Moreover, these micro-organizing groups have played a crucial role in a wide array of tasks. They have been instrumental in activities ranging from the preparation and distribution of protest materials, such as flags and shirts, to the creation of eye-catching graphics and signs. Notably, they have orchestrated significant marches, including the recent prominent march to Jerusalem. These marches are meticulously planned, encompassing provisions, music, and even tents to ensure the comfort and resilience of the participants.
Not confined to these actions, WhatsApp has also fostered the unity of groups spanning fields like academia, military reserve units, and medicine. Through these platforms, individuals have come together, pooling their expertise and resources to amplify the impact of the movement.
As you are well aware, historical disparities between grassroots movements and established institutions have frequently arisen from the latter's advanced organizational capacities. Nonetheless, a significant reduction of this gap has been achieved through the astute incorporation of WhatsApp and more legacy technologies into the movement's toolbox.”
Compared to the post-2016 anti-Trump mobilization in America, which also began with a massive outpouring of grassroots protest but then got captured by national organizations and funders, Israel’s anti-Netanyahu movement seems remarkably decentralized and self-reliant. Thousands of small groups built around a shared identity, either a locality or a profession or an identity or maybe being parents of kids in the same school, are devising roles for themselves inside the larger movement without being subsumed. “The fact that citizens are now so involved,” Vidan said to me, “is because this is decentralized and people can feel like they are part of something because they are doing it in their own neighborhood group or hobbyist group.”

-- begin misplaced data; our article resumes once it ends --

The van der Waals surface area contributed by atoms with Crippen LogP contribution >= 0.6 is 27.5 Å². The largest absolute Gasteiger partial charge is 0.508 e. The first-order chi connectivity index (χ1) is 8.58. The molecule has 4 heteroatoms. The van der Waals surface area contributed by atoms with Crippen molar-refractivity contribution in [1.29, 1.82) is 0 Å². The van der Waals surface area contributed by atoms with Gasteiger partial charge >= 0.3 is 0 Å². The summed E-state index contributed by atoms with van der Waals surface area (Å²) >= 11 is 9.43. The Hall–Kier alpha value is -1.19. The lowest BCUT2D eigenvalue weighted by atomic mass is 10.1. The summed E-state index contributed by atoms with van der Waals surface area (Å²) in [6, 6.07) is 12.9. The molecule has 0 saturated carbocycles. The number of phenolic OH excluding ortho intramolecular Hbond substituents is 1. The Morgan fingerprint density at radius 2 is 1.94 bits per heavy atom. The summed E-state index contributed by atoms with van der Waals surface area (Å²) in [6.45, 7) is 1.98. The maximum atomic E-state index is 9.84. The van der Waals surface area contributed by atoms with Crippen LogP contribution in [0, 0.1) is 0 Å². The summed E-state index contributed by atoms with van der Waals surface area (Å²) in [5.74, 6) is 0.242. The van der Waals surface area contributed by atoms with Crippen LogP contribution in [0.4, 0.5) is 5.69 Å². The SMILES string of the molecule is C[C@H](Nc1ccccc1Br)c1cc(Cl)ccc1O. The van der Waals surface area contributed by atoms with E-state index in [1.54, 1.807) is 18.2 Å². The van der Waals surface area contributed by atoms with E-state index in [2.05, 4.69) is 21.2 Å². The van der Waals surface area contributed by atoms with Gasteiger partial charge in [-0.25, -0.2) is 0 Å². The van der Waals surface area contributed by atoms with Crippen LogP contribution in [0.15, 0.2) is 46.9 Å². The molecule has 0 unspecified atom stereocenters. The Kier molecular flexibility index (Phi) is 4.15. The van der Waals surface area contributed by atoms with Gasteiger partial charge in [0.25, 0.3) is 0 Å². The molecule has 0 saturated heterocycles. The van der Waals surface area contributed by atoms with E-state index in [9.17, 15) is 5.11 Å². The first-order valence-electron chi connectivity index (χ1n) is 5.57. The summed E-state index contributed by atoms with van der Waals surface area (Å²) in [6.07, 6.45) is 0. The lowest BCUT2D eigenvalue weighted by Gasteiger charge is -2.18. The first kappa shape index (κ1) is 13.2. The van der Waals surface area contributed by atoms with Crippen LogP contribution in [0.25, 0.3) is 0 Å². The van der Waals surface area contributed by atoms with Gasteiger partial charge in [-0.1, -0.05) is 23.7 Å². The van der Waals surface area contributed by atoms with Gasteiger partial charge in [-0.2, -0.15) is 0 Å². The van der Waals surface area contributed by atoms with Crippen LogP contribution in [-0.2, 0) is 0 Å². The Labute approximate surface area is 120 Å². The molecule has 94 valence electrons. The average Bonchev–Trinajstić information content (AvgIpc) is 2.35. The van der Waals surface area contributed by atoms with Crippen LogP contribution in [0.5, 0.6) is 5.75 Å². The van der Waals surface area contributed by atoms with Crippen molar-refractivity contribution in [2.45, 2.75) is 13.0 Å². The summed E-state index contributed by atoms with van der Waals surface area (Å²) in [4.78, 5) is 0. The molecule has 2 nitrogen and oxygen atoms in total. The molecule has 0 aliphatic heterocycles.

Ron Gerlitz, the executive director of aChord-Social Psychology for Social Change, a research outfit at Hebrew University, also argued that Whatsapp groups were good for the movement, “since it is a huge mobilization platform that causes significant and positive politicization processes. Many people who have never been part of a political WhatsApp group are now part of those groups. For the first time they choose to join something which is ONLY political (unlike social media which has many things). It mobilizes them and most important - causes their politicization. It makes dealing with politics and struggle something which is normative. These are critically important for the main opportunity now – to mobilize people and build a liberal democratic camp in Israel.”
What WhatsApp Doesn’t Do Well
At the same time, there may be some downsides to such a heavy reliance on WhatsApp. A conversation in an active WhatsApp group doesn't aggregate the way, say, a Wikipedia page with a large number of editors produces a relatively stable document, which means -- unless the group has strong administrators -- it can become impossible to follow what is being discussed, let alone decided. The same is true for Facebook groups, by the way. So the tendency for a streamed conversation to be taken over by a few loud voices and turn into an echo chamber where more extreme versions of the group’s purpose take precedence is a real danger.